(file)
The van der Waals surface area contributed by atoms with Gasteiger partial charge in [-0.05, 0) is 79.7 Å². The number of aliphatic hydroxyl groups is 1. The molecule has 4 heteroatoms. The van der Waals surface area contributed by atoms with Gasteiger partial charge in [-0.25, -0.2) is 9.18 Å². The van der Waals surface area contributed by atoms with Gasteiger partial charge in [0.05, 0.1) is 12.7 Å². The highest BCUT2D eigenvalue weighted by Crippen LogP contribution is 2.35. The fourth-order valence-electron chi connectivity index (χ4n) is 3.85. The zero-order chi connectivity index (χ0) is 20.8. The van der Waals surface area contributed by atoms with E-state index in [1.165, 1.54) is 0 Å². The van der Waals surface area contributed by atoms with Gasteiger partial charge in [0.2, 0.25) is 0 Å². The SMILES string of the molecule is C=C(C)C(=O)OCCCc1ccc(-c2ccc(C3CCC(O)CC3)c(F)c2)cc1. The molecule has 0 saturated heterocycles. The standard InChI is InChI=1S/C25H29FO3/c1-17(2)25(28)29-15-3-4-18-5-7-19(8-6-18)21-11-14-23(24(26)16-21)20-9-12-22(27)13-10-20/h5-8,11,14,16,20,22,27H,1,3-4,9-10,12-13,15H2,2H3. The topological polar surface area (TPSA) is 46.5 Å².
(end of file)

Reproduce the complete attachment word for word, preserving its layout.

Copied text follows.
The van der Waals surface area contributed by atoms with Gasteiger partial charge in [-0.05, 0) is 79.7 Å². The number of aliphatic hydroxyl groups is 1. The molecule has 4 heteroatoms. The van der Waals surface area contributed by atoms with Gasteiger partial charge in [-0.25, -0.2) is 9.18 Å². The van der Waals surface area contributed by atoms with Gasteiger partial charge in [0.05, 0.1) is 12.7 Å². The highest BCUT2D eigenvalue weighted by Crippen LogP contribution is 2.35. The fourth-order valence-electron chi connectivity index (χ4n) is 3.85. The zero-order chi connectivity index (χ0) is 20.8. The van der Waals surface area contributed by atoms with E-state index in [1.165, 1.54) is 0 Å². The van der Waals surface area contributed by atoms with Gasteiger partial charge in [0.2, 0.25) is 0 Å². The SMILES string of the molecule is C=C(C)C(=O)OCCCc1ccc(-c2ccc(C3CCC(O)CC3)c(F)c2)cc1. The molecule has 0 saturated heterocycles. The standard InChI is InChI=1S/C25H29FO3/c1-17(2)25(28)29-15-3-4-18-5-7-19(8-6-18)21-11-14-23(24(26)16-21)20-9-12-22(27)13-10-20/h5-8,11,14,16,20,22,27H,1,3-4,9-10,12-13,15H2,2H3. The topological polar surface area (TPSA) is 46.5 Å².